In a time of increased cuts to social services, local councils and charities it seems unlikely that a monetary commitment from the government will happen anytime soon. This does not mean that we should not care. It does not mean that we shouldn’t think about how this form of aggression affects women’s lives. I, and all my friends, have been hooted at, cat-called and harassed since we were children. The wealth of internet activity about street harassment assures me that we are not alone.

The world teaches women to value their self worth on their physical appearance/sexual attractiveness to men. It’s not surprising that my friend felt flattered by the wolf-whistle. By celebrating this fact, however, she is only encouraging masculine dominance over ‘passive’ femininity in public spaces. This dominance should be recognised for what it is: sexist bullying directed at feminine adults, teenagers and children. And bullying is never acceptable.

For more information about how to deal with street harassment and to share stories:






New Media, Role Models and Gender Equality

By Asha Dinesh

The rise of the YouTuber era has been increasingly documented across mainstream media. What is unique about these self-made celebrities is how they put a new spin on the rags to riches story: they did not start out with a talent competition, a record label or production powerhouse, but instead, more simply, with a video-camera and a YouTube account. What makes the average 20-something YouTuber so marketable is the vast influence that they have on their legions of loyal, impressionable young fans, in some cases replacing popstars who previously held the mantle for these age groups.  Companies and brands are taking notice and are eager to utilise the influence of these video bloggers to reach their target markets.

The role-model status of the celebrity is not always welcomed – the argument being that while they may have chosen to pursue a profession which casts them in the public limelight, they did not choose to publicise the private aspects of their life. This argument has less weight in terms of a YouTuber, since the very nature of the platform encourages a much more personal setting, with the stars interacting directly with fans across social media, unfiltered by publicists.

This new path to fame and fortune – and most importantly influence – raises some interesting questions about gender inequality in society and the role of new media in perpetuating or fighting gender stereotypes. For young boys and girls who fervently follow every movement of their favourite YouTubers, these celebrities play a major role in influencing thinking, attitudes and aspirations, whether unwittingly or not. Through their content and actions, they have a huge impact on how young people think about the ‘Gender Issue’.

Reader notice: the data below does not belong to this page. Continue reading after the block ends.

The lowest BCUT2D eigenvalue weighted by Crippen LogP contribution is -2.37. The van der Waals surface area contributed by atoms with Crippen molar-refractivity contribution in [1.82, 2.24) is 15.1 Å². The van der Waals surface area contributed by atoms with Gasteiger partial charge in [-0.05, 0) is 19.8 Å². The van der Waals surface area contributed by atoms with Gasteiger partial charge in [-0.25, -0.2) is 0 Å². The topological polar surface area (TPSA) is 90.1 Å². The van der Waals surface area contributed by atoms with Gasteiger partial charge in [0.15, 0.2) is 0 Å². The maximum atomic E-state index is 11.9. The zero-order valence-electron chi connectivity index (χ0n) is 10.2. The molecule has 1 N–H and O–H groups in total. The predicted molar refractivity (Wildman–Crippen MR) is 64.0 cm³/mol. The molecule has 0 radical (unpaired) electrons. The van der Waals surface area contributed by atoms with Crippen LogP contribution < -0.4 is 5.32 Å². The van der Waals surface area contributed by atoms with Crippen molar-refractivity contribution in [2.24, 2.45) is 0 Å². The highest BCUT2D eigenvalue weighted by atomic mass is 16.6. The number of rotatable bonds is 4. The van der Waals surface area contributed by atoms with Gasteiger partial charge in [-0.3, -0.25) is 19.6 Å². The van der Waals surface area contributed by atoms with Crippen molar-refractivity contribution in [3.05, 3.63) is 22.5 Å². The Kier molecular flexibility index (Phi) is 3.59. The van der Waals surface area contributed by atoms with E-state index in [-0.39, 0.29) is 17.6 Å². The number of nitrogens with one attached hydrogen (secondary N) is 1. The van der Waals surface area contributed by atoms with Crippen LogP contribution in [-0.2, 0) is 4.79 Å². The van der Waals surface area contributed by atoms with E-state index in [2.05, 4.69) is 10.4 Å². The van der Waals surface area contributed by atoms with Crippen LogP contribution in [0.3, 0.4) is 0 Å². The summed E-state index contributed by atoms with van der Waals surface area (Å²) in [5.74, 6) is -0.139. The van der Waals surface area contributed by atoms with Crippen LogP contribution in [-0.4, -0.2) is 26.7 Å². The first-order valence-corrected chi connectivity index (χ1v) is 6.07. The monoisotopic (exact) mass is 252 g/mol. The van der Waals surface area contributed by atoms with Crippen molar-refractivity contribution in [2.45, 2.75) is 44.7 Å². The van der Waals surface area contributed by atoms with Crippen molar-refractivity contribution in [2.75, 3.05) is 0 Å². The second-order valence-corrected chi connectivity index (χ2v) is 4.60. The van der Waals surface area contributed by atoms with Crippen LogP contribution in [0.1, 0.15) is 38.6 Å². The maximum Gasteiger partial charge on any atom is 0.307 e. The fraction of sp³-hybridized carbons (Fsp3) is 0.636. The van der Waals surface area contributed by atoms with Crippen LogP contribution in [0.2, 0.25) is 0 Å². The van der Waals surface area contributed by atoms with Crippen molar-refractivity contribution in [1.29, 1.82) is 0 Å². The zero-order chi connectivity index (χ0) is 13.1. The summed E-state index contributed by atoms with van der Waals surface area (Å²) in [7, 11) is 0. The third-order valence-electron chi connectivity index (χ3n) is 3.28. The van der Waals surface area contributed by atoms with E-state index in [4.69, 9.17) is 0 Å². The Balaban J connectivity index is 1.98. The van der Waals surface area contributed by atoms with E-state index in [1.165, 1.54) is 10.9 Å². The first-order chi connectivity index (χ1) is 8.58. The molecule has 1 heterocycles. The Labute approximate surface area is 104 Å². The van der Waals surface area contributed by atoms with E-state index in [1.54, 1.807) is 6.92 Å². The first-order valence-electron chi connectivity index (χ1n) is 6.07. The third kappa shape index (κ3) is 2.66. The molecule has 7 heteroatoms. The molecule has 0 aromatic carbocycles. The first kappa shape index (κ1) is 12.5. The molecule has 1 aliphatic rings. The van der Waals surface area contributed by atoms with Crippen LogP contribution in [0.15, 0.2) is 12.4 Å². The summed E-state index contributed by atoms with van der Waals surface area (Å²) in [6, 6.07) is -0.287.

Many of the most popular female YouTubers, such as Zoella and Bethany Mota, focus on fashion, makeup and beauty. This could be criticised as being a backward step since they encourage young girls to focus on materialistic aims, such as their appearance. At the same time, however, as independent business strategists who have successfully built marketable (not to mention bankable) brands, they are reinforcing the notion that feminism comes in all shapes and sizes. Furthermore, several of the biggest female names on YouTube are comediennes and activists (see Superwoman, Grace Helbeig, Hannah Hart).

The darker side of the power endowed by fame is a narrative unsettlingly common among A-listers, B-listers and musicians – not to mention long-dead TV-presenter-philanthropist-paedophiles. YouTubers, despite the close connection to their fanbase, still enjoy a slightly elevated status and position of power in relation to their followers who are mostly younger.

The sinister underbelly of YouTube fame was highlighted most recently by the sexual assault allegations associated with Sam Pepper and some other popular bloggers. It started with furious online backlash to a prank video in which Pepper pinches women’s bottoms while pretending to ask for directions, which he later tried to claim was a ‘social experiment’. This opened the metaphoric floodgates, with several women and even some fellow YouTubers coming forward with claims of sexual assault.

The whole saga illustrates two things: firstly, since YouTubers are more accessible in many ways to fans than movie stars and pop stars that they admire, young fans are therefore more ‘accessible’ to people like Sam Pepper who exploit their instant celebrity status. Secondly, the power of the online community was clearly demonstrated when the build-up of accusations led to the destruction of Pepper’s brand and a police investigation. By distancing themselves from Sam Pepper, other prolific YouTubers have sent a strong message that they do not condone sexual harassment in any form, even if it was for a prank/misguided ‘social experiment’.

What is clear is that YouTube and other platforms will play a major role in inspiring the ‘social media generation’ of feminists, most noticeably the male and female tweens of today (and while we are on the subject, check out this hilarious video of the mini-feministas dropping the f-bomb so much it could rival the Wolf of Wall Street, all in the name of gender equality). YouTubers can and probably will shape the attitudes of young people regarding the treatment of women’s bodies in the media, violence against women, and the gender pay gap, to name a few issues. Maybe they are the ones who can change the nature of a media which puts women under incessant, unforgiving scrutiny even when they try to conform to standards imposed on them by society. Maybe they can even encourage a feminist narrative where it is needed most: in a circumstance like the Pistorius case, for example, where the focus is entirely on the male perpetrator and the murdered woman has no voice at all.